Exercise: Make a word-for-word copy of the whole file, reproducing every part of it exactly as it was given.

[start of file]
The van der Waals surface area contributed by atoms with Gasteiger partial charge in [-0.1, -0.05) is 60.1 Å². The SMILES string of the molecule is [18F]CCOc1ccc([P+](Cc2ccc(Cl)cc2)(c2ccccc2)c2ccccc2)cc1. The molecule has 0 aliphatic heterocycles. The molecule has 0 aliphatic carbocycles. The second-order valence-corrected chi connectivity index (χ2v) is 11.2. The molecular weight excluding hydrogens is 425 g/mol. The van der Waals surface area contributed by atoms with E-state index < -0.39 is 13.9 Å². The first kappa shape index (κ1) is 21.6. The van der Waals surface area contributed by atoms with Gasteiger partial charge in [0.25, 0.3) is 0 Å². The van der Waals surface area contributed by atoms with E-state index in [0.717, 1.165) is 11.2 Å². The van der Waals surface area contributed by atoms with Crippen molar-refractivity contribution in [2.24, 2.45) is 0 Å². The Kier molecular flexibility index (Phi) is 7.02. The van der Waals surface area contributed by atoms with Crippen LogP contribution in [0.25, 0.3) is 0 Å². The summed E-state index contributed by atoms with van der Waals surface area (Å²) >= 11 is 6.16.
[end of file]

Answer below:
The van der Waals surface area contributed by atoms with Gasteiger partial charge in [-0.1, -0.05) is 60.1 Å². The SMILES string of the molecule is [18F]CCOc1ccc([P+](Cc2ccc(Cl)cc2)(c2ccccc2)c2ccccc2)cc1. The molecule has 0 aliphatic heterocycles. The molecule has 0 aliphatic carbocycles. The second-order valence-corrected chi connectivity index (χ2v) is 11.2. The molecular weight excluding hydrogens is 425 g/mol. The van der Waals surface area contributed by atoms with E-state index < -0.39 is 13.9 Å². The first kappa shape index (κ1) is 21.6. The van der Waals surface area contributed by atoms with Gasteiger partial charge in [0.25, 0.3) is 0 Å². The van der Waals surface area contributed by atoms with E-state index in [0.717, 1.165) is 11.2 Å². The van der Waals surface area contributed by atoms with Crippen molar-refractivity contribution in [2.24, 2.45) is 0 Å². The Kier molecular flexibility index (Phi) is 7.02. The van der Waals surface area contributed by atoms with Crippen LogP contribution in [0.25, 0.3) is 0 Å². The summed E-state index contributed by atoms with van der Waals surface area (Å²) >= 11 is 6.16.